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6.1: Return values

  • Page ID
    40885
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    Calling the function generates a return value, which we usually assign to a variable or use as part of an expression.

    e = math.exp(1.0)
    height = radius * math.sin(radians)
    

    The functions we have written so far are void. Speaking casually, they have no return value; more precisely, their return value is None.

    In this chapter, we are (finally) going to write fruitful functions. The first example is area, which returns the area of a circle with the given radius:

    def area(radius):
        a = math.pi * radius**2
        return a
    

    We have seen the return statement before, but in a fruitful function the return statement includes an expression. This statement means: “Return immediately from this function and use the following expression as a return value.” The expression can be arbitrarily complicated, so we could have written this function more concisely:

    def area(radius):
        return math.pi * radius**2
    

    On the other hand, temporary variables like a can make debugging easier.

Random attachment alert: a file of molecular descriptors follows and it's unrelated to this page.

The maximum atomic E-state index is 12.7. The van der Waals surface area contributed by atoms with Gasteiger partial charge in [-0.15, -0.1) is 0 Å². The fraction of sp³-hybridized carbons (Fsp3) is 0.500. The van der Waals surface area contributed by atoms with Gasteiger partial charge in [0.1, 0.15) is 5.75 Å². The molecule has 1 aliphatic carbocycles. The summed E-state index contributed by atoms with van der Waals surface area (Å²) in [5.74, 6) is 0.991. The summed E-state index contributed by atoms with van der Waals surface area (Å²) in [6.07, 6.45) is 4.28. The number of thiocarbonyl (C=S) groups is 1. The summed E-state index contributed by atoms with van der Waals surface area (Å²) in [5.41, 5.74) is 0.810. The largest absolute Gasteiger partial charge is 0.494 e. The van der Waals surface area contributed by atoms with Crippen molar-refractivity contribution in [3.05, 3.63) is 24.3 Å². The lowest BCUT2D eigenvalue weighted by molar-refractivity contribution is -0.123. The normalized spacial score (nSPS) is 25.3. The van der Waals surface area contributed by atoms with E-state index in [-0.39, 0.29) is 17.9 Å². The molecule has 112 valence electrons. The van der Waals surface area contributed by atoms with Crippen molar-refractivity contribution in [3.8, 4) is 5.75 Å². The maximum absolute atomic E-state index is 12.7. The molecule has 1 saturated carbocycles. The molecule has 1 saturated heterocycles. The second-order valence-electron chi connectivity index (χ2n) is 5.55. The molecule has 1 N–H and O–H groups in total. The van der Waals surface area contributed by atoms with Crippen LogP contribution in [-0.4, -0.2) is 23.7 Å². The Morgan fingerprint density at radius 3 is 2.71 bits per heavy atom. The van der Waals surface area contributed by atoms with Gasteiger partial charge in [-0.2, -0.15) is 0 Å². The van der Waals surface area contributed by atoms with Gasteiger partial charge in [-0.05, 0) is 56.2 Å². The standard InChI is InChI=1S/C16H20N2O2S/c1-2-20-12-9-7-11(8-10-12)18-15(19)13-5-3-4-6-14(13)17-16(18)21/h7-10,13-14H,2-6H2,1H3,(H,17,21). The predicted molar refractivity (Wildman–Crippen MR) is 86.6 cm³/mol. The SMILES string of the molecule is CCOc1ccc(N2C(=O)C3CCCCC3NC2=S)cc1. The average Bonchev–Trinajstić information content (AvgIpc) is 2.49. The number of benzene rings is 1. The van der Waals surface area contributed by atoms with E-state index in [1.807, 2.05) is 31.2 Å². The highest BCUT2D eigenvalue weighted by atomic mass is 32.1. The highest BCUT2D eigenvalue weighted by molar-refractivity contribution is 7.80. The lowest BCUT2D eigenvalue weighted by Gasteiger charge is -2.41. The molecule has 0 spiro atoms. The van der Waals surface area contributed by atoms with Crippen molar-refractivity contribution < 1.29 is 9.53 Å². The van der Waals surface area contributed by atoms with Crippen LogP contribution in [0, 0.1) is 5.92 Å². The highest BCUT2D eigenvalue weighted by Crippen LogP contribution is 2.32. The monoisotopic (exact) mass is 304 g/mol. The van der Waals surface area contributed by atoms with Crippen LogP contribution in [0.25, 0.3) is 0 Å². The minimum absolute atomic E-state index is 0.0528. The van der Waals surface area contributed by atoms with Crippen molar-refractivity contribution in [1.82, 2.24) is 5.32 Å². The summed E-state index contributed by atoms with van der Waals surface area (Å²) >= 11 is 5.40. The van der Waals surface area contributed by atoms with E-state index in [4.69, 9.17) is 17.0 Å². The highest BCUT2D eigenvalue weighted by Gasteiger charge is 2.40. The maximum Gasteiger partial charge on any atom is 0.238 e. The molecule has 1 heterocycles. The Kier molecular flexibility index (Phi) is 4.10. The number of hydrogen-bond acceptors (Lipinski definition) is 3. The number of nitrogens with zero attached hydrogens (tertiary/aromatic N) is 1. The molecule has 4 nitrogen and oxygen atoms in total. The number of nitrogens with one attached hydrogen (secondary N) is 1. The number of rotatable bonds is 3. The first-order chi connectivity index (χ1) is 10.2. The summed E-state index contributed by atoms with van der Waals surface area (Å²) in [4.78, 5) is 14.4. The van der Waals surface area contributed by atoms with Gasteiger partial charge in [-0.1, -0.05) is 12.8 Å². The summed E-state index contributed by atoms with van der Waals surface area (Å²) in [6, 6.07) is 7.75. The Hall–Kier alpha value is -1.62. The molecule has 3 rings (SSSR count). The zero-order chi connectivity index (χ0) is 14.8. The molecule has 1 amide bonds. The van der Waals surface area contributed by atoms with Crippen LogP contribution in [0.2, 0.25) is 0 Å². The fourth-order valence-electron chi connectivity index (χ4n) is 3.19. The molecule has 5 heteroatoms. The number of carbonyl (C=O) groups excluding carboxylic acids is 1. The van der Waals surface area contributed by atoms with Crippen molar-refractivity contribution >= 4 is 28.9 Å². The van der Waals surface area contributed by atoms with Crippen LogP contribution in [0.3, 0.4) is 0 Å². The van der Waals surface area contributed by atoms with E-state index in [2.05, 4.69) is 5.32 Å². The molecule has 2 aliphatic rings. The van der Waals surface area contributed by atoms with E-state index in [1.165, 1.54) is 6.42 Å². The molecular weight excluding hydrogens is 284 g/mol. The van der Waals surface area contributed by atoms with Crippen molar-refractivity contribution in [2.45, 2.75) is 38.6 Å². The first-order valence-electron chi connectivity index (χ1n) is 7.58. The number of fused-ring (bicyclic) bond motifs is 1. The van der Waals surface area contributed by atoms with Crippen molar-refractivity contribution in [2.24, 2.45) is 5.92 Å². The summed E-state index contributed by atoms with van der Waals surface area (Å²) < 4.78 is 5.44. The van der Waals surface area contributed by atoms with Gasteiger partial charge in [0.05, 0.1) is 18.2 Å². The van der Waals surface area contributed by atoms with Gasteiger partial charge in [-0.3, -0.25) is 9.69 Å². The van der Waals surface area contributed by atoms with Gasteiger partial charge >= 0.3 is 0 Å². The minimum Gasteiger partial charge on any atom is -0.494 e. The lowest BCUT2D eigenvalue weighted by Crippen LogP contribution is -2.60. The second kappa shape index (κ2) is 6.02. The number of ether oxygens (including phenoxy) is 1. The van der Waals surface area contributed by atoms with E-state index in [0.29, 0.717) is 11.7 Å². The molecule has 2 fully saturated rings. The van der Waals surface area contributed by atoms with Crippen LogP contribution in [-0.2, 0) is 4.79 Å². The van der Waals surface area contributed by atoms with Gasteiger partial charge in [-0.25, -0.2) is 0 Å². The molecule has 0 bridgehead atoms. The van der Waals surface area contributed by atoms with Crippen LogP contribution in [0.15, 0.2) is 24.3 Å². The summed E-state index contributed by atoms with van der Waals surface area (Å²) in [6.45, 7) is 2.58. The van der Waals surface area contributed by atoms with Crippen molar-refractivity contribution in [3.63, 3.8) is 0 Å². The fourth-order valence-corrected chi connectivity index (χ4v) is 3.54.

Sometimes it is useful to have multiple return statements, one in each branch of a conditional:

    def absolute_value(x):
        if x < 0:
            return -x
        else:
            return x
    

    Since these return statements are in an alternative conditional, only one runs.

    As soon as a return statement runs, the function terminates without executing any subsequent statements. Code that appears after a return statement, or any other place the flow of execution can never reach, is called dead code.

    In a fruitful function, it is a good idea to ensure that every possible path through the program hits a return statement. For example:

    def absolute_value(x):
        if x < 0:
            return -x
        if x > 0:
            return x
    

    This function is incorrect because if x happens to be 0, neither condition is true, and the function ends without hitting a return statement. If the flow of execution gets to the end of a function, the return value is None, which is not the absolute value of 0.

    >>> print(absolute_value(0))
    None
    

    By the way, Python provides a built-in function called abs that computes absolute values.

    As an exercise, write a compare function that takes two values, x and y, and returns 1 if x > y, 0 if x == y, and -1 if x < y.


    This page titled 6.1: Return values is shared under a CC BY-NC 3.0 license and was authored, remixed, and/or curated by Allen B. Downey (Green Tea Press) .

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